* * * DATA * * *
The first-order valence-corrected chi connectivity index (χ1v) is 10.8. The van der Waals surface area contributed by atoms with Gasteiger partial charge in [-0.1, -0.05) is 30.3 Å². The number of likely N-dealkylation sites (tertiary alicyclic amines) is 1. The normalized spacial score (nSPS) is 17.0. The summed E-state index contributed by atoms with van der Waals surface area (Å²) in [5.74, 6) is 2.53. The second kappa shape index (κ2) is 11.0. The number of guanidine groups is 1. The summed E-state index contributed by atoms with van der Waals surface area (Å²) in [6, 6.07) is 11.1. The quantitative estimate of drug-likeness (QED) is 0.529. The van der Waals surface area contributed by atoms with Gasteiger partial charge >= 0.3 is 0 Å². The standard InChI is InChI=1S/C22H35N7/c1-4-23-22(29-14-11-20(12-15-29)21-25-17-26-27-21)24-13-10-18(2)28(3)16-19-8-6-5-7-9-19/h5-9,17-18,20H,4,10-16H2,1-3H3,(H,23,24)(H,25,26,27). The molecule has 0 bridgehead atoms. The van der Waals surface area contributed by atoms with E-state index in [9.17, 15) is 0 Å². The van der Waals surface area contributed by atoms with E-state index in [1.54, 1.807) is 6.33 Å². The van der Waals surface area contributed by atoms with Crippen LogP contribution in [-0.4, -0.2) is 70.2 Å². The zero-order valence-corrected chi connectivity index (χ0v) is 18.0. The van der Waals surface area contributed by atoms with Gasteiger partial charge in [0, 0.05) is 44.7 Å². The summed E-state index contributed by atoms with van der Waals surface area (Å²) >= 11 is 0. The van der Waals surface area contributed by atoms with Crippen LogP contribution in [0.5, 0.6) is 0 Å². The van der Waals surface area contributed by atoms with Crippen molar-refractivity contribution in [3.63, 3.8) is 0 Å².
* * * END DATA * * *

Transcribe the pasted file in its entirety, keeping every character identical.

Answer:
The first-order valence-corrected chi connectivity index (χ1v) is 10.8. The van der Waals surface area contributed by atoms with Gasteiger partial charge in [-0.1, -0.05) is 30.3 Å². The number of likely N-dealkylation sites (tertiary alicyclic amines) is 1. The normalized spacial score (nSPS) is 17.0. The summed E-state index contributed by atoms with van der Waals surface area (Å²) in [5.74, 6) is 2.53. The second kappa shape index (κ2) is 11.0. The number of guanidine groups is 1. The summed E-state index contributed by atoms with van der Waals surface area (Å²) in [6, 6.07) is 11.1. The quantitative estimate of drug-likeness (QED) is 0.529. The van der Waals surface area contributed by atoms with Gasteiger partial charge >= 0.3 is 0 Å². The standard InChI is InChI=1S/C22H35N7/c1-4-23-22(29-14-11-20(12-15-29)21-25-17-26-27-21)24-13-10-18(2)28(3)16-19-8-6-5-7-9-19/h5-9,17-18,20H,4,10-16H2,1-3H3,(H,23,24)(H,25,26,27). The molecule has 0 bridgehead atoms. The van der Waals surface area contributed by atoms with E-state index in [9.17, 15) is 0 Å². The van der Waals surface area contributed by atoms with E-state index in [1.54, 1.807) is 6.33 Å². The van der Waals surface area contributed by atoms with Crippen LogP contribution in [-0.4, -0.2) is 70.2 Å². The zero-order valence-corrected chi connectivity index (χ0v) is 18.0. The van der Waals surface area contributed by atoms with Gasteiger partial charge in [0, 0.05) is 44.7 Å². The summed E-state index contributed by atoms with van der Waals surface area (Å²) >= 11 is 0. The van der Waals surface area contributed by atoms with Crippen LogP contribution in [0.5, 0.6) is 0 Å². The van der Waals surface area contributed by atoms with Crippen molar-refractivity contribution in [3.63, 3.8) is 0 Å².